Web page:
JEL: E62 F41 H62
    Date: 2011
  10. By: Raphael A. Espinoza; Abdelhak S Senhadji
    Abstract: The effectiveness of fiscal policy in smoothing the impact of shocks depends critically on the size of fiscal multipliers. This is particularly relevant for the GCC countries given the need for fiscal policy to cushion the economy from large terms of trade shocks in the absence of an independent monetary policy and where fiscal multipliers could be weak dues to substantial leakages through remittances and imports. The paper provides estimates of the size of fiscal multipliers using a variety of models. The focus is on government spending since tax revenues are small. The long-run multiplier estimates vary in the 0.3-0.7 range for current expenditure and 0.6-1.1 for capital spending, depending on the particular specification and estimation method chosen. These estimates fall within the range of fiscal multiplier estimates in the literature for non-oil emerging markets.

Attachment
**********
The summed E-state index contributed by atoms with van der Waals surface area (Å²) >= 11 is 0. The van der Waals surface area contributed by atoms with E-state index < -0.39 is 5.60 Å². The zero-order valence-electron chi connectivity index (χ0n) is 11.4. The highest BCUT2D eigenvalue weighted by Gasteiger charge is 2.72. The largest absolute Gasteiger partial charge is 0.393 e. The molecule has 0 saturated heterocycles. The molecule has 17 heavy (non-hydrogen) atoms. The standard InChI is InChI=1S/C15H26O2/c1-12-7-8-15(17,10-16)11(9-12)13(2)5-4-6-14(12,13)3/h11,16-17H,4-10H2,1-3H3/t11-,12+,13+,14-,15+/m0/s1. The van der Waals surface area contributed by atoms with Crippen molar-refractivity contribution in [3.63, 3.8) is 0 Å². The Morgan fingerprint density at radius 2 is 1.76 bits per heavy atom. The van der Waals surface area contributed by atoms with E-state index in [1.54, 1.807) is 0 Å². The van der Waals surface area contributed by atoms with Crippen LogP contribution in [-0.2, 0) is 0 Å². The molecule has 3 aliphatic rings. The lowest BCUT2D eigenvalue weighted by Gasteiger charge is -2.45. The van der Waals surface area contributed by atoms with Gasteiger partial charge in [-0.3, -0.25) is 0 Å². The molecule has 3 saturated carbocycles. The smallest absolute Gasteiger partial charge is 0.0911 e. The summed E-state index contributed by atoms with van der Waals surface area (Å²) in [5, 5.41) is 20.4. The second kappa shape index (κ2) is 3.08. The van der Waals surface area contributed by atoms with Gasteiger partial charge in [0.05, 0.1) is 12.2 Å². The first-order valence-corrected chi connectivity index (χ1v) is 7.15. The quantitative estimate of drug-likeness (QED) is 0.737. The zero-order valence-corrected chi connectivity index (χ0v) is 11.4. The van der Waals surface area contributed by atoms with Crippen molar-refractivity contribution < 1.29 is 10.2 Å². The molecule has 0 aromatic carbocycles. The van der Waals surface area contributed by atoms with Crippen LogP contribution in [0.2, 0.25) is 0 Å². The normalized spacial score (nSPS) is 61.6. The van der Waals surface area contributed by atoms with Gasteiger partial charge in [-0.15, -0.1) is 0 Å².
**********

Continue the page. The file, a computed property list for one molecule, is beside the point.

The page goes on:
Keywords: Cooperation Council for the Arab States of the Gulf , External shocks , Fiscal policy , Government expenditures , Nonoil sector , Saudi Arabia ,
    Date: 2011–03–22
  11. By: Pablo Hernández de Cos (Banco de España); Enrique Moral-Benito (Banco de España)